Originally Posted by faifaisalfal
Hi Infinite 12th,
Thanks for the info. So basically the front droop is mainly by feeling and eyeballing only.
I like to measure front droop two different ways.
The first way is the easiest, and it is what I do when Im at the track and fussing around with the car. First, I will pull off the front bumper and plastic brace thingy, so that I have easy access to the chassis centerline hole.... and so that I see exactly what the ride height is. I use the Hudy pan car gauge with the .2mm increments(it ranges from 2mm to 5mm or so, so it works perfectly for 12ths).
Poke down on your rollover antenna a few times and then roll the car back and forth on the setup board. Compress the suspension again once more, for good measure. Then measure the front ride height with the Hudy gauge. It is important that you are using the gauge with the .2mm increments, otherwise the following process will not work.
As I measure the front ride height, I find exactly where the car sits at static height on the gauge. Then I slowly push the gauge farther under the car, one .2mm step at a time. Lean down to board/car level, and watch as you do this. Continue pushing the gauge under the car, until you see the front tires just
start to lift from the ground. Ideally, your car will be tweaked correctly at this point, so both front tires will lift from the ground at the same time.
Take the static front chassis ride height measurement and subtract it from the measurement where the car is currently sitting on the gauge. That will tell you your front droop. Normally, I tend to run .2-.4mm of droop at our local carpet track. So, for example, I will measure the front ride height at 3.4mm with the Hudy gauge. Then I push the gauge under the car little by little, until the front tires lift. The gauge is measuring 3.8mm at this point. So, the front droop is: 3.8 - 3.4 = .4mm.....
It's a pretty simple process really.
The second way I measure droop is by measuring the actual front axle height from the ground. I only do this when I am rebuilding/tweaking the car at home, usually. As a side note, when you assemble and set up the car (and between each race weekend/meeting), you should always be checking that the front axle height matches left to right on the car. If it does not, that is a surefire way to introduce tweak to your chassis.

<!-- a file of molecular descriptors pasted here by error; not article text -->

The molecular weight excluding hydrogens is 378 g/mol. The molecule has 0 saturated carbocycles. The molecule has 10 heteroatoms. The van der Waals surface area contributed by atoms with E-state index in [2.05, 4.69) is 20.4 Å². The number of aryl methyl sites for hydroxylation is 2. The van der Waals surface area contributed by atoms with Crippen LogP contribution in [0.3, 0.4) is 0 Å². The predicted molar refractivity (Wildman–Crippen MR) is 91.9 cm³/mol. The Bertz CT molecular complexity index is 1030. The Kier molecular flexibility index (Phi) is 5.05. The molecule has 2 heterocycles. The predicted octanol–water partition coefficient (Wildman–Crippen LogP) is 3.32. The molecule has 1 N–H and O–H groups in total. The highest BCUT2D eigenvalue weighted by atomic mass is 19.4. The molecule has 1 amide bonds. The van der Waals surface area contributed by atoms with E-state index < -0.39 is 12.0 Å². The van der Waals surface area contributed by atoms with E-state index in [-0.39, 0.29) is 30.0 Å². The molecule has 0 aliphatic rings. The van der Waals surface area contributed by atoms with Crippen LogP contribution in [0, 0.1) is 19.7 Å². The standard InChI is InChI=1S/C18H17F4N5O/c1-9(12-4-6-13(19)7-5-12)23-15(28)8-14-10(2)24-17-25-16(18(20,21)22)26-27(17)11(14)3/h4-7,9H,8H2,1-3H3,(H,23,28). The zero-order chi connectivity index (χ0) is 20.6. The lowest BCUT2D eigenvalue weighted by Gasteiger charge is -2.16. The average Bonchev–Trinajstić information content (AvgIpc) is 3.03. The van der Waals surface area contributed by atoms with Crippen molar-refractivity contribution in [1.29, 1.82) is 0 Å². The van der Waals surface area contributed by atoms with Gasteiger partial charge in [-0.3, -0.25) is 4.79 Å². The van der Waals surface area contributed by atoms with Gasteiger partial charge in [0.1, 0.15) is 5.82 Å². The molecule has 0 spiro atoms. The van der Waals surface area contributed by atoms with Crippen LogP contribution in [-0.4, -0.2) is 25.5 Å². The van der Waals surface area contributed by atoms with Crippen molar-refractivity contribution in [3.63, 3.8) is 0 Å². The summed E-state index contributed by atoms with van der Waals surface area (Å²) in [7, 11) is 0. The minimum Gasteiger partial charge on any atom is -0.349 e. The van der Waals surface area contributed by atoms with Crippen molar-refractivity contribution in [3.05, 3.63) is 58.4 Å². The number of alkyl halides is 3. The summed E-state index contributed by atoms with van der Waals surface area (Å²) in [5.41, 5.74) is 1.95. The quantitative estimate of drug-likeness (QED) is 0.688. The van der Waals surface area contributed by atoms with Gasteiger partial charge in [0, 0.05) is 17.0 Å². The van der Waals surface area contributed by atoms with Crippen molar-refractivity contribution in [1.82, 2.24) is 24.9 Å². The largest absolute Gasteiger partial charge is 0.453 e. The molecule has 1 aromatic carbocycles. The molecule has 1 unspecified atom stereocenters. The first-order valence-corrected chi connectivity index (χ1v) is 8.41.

Just put the car on a totally flat surface, I usually also put it on droop blocks. Then measure the distance from the ground to the very inner part of the front axle... on both sides of the car. You need a set of digital calipers for this. I try to get the front axles equal to within a tenth of a millimeter. Next, jiggle the front steering block until you find the spot where the spring begins introducing resistance. This should be easy to find, but you need to make sure you aren't actually compressing the spring, otherwise your measurements will be off. Raise your calipers from the static height until you feel that initial resistance... the delta between the two measurements is your front droop value.
This way is a little more accurate, but is much more time consuming and more difficult to get correct. I like this method because you ensure that both sides of the car have the same amount of front droop. But, again, I only take these measurements when I have plenty of time to kill at home prepping the car. I generally don't get this involved at the track, unless I had a wreck where I broke some front end pieces... or I suspect I have a collapsed front spring.
Hope this helps a bit.